The Butterfly bushes, this is ‘Pink Delight’, are also humming with bees and butterflies all day (and Pumpkin who is fascinated by them and wandered into the shot)
This Sedum, a new one called ‘Hab Gray” is lovely both in foliage color, and it’s interesting pale yellow flowers. After it bloomed I left it uncut and the wind knocked it over. In a first for me with any sedum it flowered again all along the top of the stem that was facing the sun (like climbing roses do). Interesting, and a new thing to remember for future years.
The Heptacodium Miconoides tree is blooming for the first time this year.
The catmint has been going like gangbusters all summer, with little sign of slowing down.
The clematis vines that are done flowering are sporting their funky little seed heads all over…they are so fun to look at and great to press.
The new Drift series of low growing roses from the breeder of Knockout have performed wonderfully here all summer and look great now in the front gardens. The darker pink has a lovely light fragrance to boot.
Every year I grow a bunch of different annual vines. This year my fav has been the love in a puff cardiospermum halicacabum . The delicate foliage and flowers are crazy adorable, and the little puffs are beyond cute. When the puffs are dry you pop them open and the seed inside has a cool heart shape on it, hence the name. It is a viscious weed elsewhere in the country, but is not hardy or a nuicance here. Lucky us!
My standard fav annual vine is , hands down, the hyacinth bean vine lablab purpurea. I hand out seeds to anyone who will take them, and like Johnny Appleseed (Cheryl beanseed ??) , hope many get planted and enjoyed. This year I planted them along the new fence, and WOW do I like the effect. The really come into their own in late August and throughout Sept-Oct, at a time the garden yearns for color. They are so easy to grow, too, needing nothing but sun and a little water to get them going.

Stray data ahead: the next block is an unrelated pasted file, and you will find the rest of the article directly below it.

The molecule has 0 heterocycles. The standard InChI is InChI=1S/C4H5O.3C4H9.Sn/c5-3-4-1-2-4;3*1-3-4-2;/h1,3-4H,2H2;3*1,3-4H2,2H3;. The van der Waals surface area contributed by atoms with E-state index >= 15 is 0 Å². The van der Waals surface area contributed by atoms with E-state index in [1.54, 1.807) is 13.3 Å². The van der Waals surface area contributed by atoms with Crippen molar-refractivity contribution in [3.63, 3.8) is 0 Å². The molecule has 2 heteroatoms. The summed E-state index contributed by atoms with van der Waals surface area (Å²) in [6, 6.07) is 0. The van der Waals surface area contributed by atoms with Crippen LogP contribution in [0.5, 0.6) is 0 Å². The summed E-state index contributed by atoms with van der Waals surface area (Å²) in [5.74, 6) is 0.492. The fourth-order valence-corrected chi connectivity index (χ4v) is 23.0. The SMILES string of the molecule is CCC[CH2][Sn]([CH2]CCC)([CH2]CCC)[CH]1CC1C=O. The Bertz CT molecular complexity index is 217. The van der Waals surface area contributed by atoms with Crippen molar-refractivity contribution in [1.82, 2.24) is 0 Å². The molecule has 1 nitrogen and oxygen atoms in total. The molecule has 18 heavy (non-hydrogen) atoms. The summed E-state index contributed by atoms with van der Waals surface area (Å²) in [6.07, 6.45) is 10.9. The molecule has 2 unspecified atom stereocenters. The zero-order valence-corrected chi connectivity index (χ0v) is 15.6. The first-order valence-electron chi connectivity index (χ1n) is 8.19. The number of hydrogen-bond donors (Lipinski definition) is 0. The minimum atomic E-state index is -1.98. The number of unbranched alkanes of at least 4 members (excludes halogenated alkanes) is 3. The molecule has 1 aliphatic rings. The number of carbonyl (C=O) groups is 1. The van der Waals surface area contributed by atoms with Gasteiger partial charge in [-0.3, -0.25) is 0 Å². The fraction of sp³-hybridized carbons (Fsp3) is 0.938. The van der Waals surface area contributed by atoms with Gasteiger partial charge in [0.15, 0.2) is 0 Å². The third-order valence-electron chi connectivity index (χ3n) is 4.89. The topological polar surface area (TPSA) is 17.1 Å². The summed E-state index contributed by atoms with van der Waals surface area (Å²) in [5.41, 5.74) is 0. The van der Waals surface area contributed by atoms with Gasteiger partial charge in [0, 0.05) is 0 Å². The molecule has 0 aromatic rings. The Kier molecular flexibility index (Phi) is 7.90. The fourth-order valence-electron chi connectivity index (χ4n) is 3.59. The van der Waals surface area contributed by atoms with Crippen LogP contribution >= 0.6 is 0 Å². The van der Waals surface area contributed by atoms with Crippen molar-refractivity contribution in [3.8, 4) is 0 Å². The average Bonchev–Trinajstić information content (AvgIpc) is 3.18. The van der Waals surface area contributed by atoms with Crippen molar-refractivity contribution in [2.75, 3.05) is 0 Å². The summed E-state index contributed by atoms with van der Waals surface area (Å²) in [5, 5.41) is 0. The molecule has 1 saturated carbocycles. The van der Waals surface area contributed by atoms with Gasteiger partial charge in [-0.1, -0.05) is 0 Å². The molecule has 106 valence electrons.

Another beauty in the climbing department is this Thunbergia called ‘Blushing Susan’
Add in clematis vines: ‘Gravetye Beauty’, ‘terniflora’, ‘Pope John PAul II’, Comtesse de Bouchard’, ‘Rosea’, and Betty Corning’. Salvia ‘White Sensation’, Geum ,turtlehead , the pink and red Knockout roses, the end of the coneflowers, Roses Seafoam, New dawn, Golden Celebration, Magic Carpet, and my unknown red climber; the awesome berries on all the viburums, hollies,and snow berry bushes (symphoricarpos the species and ‘Amethyst’), massive colorful hips on the rugosa roses and rosa glauca, thesweet pink flowers covering the bushcloverlaspedeza t. yakushimaNora Leigh and Franz Schubert phlox, ‘Annabelle’ hydrangaes, both yellow and pink potentillas, mallows, the fragrant hosta ‘Fragrant Boquet ’, gallardia, lonicera ‘Major Wheeler ‘ the two trumpet vines, the heavily loaded pearand apple trees and heritage raspberry canes,
then add in the annuals; nasturtiums, nicotianas,cosmos, verbenas, sweet peas, osteospermums (in purple, yellow and orange), torinia, and probably a dozen things I overlooked, and that DOES NOT add up to a yawn. I LOVE the September Garden
Happy Bloom Day!!!